Have you ever sprayed the weeds in your lawn and found out after a few days that the lawn is now checkered with yellow circles? How embarrassing. The key to successfully killing weeds is knowing what type of herbicide to use and the types of weeds you want to get rid of. Are you interested in killing all vegetation or just weeds in the lawn?
There are two main herbicide options - selective vs non-selective. Selective herbicides are designed to kill grassy weeds (monocots) or broadleaf weeds (dicots) but not both. Nonselective herbicides are designed to kill all plants.
Monocots have 'grassy' leaves. Monocot describes single-cotyledon plants such as lawn grass, weed grass, ornamental grass, corn, bamboo, iris, and lilies.
Broadleaf are 'fat' leaves. Dicots are broadleaf plants, which include everything else except the few listed above. Clover, dandelions, creeping Charlie, thistle, are all examples of broadleaf plants.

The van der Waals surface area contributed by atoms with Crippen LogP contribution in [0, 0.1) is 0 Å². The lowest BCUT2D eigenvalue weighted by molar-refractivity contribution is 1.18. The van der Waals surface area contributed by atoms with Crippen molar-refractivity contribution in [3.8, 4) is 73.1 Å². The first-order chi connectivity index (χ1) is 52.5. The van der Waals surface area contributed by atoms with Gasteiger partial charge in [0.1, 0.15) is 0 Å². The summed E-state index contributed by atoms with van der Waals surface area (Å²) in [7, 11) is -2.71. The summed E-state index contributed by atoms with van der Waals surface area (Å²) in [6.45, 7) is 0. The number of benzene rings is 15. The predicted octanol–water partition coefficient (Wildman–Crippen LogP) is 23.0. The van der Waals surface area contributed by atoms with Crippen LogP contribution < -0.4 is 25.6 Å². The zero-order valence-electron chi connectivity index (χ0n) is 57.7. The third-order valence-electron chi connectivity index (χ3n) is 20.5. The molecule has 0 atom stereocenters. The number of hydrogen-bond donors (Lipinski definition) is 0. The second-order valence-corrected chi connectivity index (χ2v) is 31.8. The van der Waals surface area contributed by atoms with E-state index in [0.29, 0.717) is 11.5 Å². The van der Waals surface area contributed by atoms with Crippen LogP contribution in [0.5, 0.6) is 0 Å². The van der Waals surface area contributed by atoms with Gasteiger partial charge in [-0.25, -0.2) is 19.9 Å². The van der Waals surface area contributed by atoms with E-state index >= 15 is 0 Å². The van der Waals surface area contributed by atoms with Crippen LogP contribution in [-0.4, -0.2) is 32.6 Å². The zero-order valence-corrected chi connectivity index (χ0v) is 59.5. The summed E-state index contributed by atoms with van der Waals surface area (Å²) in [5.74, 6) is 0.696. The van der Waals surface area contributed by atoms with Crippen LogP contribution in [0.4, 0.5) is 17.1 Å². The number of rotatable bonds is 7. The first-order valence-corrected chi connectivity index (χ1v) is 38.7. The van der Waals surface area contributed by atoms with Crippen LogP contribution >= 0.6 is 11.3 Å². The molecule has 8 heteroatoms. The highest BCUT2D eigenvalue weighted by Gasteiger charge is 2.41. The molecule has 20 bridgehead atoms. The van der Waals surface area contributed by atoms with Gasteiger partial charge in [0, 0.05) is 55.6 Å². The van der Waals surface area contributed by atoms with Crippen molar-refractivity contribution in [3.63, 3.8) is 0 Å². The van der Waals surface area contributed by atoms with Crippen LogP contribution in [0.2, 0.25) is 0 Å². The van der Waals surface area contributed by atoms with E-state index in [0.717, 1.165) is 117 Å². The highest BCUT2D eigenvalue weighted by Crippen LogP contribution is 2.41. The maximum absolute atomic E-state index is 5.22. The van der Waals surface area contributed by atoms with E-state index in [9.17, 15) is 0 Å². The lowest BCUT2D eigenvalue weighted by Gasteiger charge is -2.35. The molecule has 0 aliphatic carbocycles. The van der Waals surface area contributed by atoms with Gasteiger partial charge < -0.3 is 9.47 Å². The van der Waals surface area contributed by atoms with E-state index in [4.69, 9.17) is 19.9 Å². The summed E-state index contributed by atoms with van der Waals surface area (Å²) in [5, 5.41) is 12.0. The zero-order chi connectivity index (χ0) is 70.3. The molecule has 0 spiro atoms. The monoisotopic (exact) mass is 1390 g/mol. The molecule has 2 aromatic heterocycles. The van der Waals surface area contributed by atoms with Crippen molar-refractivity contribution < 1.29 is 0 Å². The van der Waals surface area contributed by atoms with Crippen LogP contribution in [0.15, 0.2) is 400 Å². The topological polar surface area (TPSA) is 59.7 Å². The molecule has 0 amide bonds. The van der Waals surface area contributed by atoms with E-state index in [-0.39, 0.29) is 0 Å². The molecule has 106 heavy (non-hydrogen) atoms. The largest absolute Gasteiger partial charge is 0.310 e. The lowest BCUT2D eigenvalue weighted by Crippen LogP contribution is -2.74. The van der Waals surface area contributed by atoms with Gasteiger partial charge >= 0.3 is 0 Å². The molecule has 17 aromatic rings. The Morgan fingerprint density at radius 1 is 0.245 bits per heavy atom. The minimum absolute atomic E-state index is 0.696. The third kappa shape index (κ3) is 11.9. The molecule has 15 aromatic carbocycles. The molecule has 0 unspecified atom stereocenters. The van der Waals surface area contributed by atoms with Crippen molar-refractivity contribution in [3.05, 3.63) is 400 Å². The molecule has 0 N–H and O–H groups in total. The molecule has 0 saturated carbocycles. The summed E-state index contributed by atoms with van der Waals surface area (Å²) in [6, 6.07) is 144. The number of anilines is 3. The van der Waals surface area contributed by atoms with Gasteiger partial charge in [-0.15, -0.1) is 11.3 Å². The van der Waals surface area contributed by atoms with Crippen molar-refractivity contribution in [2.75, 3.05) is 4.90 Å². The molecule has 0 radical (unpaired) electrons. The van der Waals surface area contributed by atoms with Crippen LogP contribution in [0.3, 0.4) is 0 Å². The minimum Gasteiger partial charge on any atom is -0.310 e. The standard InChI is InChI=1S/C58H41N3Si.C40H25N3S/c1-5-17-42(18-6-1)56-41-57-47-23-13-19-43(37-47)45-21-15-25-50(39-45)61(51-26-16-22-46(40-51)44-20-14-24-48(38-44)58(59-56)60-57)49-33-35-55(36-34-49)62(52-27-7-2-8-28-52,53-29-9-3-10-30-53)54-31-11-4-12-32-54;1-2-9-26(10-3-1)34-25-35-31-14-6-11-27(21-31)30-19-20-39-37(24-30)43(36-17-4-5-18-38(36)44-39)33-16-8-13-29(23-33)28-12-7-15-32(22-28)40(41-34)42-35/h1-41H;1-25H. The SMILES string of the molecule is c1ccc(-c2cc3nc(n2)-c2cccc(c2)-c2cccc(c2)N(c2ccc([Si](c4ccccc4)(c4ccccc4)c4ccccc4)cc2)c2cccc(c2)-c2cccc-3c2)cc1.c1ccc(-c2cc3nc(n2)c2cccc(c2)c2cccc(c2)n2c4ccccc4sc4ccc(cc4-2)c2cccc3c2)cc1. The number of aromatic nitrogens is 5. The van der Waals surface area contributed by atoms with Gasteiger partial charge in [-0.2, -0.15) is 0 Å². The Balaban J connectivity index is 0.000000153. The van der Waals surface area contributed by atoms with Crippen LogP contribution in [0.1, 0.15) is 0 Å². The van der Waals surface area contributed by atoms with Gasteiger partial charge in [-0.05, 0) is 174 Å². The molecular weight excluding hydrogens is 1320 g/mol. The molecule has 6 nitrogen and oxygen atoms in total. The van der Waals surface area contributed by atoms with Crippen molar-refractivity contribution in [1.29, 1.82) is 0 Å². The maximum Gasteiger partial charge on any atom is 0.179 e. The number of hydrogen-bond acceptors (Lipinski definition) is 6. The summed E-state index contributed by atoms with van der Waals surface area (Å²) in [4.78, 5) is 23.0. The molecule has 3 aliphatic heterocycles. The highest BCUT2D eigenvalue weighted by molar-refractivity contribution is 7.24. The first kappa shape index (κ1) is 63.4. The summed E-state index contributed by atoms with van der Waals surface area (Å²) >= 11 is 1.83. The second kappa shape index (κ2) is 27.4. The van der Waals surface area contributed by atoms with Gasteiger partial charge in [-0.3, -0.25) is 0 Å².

Glyphosphate, usually sold as Roundup, is a nonselective herbicide. It kills all plants it comes in contact with. On a windy day, drifting spray can unintentionally kill plants nearby.
Weed-B-Gone, for example, is a selective herbicide and will kills weeds in your lawn. It won't harm lawn grasses because it selects for broadleaf plants.
So, you've finally selected a herbicide to kill those pesky weeds. Before you dive in and start spraying, pause to read the label. Doing so is vital to protect yourself, your family and the environment.
The label may seem formidable at first glance, but it's very important to read it thoroughly. It contains legally binding information - approved by the Environmental Protection Agency - on how much product to use for optimal weed control, how to handle the product safely, and when, where and how it should be applied.
Remember that federal law governs the use of all pesticides.
Anyone applying pesticides must use them in accordance with the instructions and restrictions on the label.
To kill a mix of grassy and broad leaf weeds, use glyphosate.
To control cover in grass use Weed-B-Gone.
For more information on weed control and understanding Round-up products.